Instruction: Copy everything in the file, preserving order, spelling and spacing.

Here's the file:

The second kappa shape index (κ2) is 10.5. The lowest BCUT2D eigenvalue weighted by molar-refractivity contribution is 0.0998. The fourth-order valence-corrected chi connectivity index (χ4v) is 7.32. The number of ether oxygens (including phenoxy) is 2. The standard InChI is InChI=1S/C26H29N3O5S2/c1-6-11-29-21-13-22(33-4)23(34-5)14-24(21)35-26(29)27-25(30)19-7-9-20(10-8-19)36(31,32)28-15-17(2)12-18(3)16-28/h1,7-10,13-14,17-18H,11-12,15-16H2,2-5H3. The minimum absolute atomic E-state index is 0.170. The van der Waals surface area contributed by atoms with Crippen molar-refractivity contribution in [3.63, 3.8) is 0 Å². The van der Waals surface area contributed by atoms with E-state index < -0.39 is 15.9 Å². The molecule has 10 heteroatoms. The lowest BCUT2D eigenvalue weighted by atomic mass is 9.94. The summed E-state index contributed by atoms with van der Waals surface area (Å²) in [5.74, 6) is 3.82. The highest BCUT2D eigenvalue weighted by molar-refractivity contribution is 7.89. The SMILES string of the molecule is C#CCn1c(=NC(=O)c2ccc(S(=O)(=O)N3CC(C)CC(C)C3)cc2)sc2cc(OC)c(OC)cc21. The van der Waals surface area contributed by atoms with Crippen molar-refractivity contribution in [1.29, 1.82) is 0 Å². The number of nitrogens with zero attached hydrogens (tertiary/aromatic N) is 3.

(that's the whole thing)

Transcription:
The second kappa shape index (κ2) is 10.5. The lowest BCUT2D eigenvalue weighted by molar-refractivity contribution is 0.0998. The fourth-order valence-corrected chi connectivity index (χ4v) is 7.32. The number of ether oxygens (including phenoxy) is 2. The standard InChI is InChI=1S/C26H29N3O5S2/c1-6-11-29-21-13-22(33-4)23(34-5)14-24(21)35-26(29)27-25(30)19-7-9-20(10-8-19)36(31,32)28-15-17(2)12-18(3)16-28/h1,7-10,13-14,17-18H,11-12,15-16H2,2-5H3. The minimum absolute atomic E-state index is 0.170. The van der Waals surface area contributed by atoms with Crippen molar-refractivity contribution in [3.63, 3.8) is 0 Å². The van der Waals surface area contributed by atoms with E-state index < -0.39 is 15.9 Å². The molecule has 10 heteroatoms. The lowest BCUT2D eigenvalue weighted by atomic mass is 9.94. The summed E-state index contributed by atoms with van der Waals surface area (Å²) in [5.74, 6) is 3.82. The highest BCUT2D eigenvalue weighted by molar-refractivity contribution is 7.89. The SMILES string of the molecule is C#CCn1c(=NC(=O)c2ccc(S(=O)(=O)N3CC(C)CC(C)C3)cc2)sc2cc(OC)c(OC)cc21. The van der Waals surface area contributed by atoms with Crippen molar-refractivity contribution in [1.29, 1.82) is 0 Å². The number of nitrogens with zero attached hydrogens (tertiary/aromatic N) is 3.